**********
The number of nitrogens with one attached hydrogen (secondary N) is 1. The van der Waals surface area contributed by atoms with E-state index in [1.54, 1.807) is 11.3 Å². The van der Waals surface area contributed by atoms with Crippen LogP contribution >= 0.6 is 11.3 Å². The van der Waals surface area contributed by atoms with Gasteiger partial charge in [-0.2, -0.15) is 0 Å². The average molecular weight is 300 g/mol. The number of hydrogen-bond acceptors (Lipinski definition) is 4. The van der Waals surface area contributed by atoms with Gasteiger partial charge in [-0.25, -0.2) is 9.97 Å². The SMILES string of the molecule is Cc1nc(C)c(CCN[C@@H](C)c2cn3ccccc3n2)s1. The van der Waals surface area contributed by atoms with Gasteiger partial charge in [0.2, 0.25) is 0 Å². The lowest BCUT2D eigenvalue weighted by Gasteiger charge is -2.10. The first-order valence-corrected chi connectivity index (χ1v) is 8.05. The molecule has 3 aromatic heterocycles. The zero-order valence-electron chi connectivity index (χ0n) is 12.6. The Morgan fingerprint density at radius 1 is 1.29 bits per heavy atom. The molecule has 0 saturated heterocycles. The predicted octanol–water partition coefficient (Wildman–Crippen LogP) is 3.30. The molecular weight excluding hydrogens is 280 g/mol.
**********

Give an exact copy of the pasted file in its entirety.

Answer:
The number of nitrogens with one attached hydrogen (secondary N) is 1. The van der Waals surface area contributed by atoms with E-state index in [1.54, 1.807) is 11.3 Å². The van der Waals surface area contributed by atoms with Crippen LogP contribution >= 0.6 is 11.3 Å². The van der Waals surface area contributed by atoms with Gasteiger partial charge in [-0.2, -0.15) is 0 Å². The average molecular weight is 300 g/mol. The number of hydrogen-bond acceptors (Lipinski definition) is 4. The van der Waals surface area contributed by atoms with Gasteiger partial charge in [-0.25, -0.2) is 9.97 Å². The SMILES string of the molecule is Cc1nc(C)c(CCN[C@@H](C)c2cn3ccccc3n2)s1. The van der Waals surface area contributed by atoms with Gasteiger partial charge in [0.2, 0.25) is 0 Å². The lowest BCUT2D eigenvalue weighted by Gasteiger charge is -2.10. The first-order valence-corrected chi connectivity index (χ1v) is 8.05. The molecule has 3 aromatic heterocycles. The zero-order valence-electron chi connectivity index (χ0n) is 12.6. The Morgan fingerprint density at radius 1 is 1.29 bits per heavy atom. The molecule has 0 saturated heterocycles. The predicted octanol–water partition coefficient (Wildman–Crippen LogP) is 3.30. The molecular weight excluding hydrogens is 280 g/mol.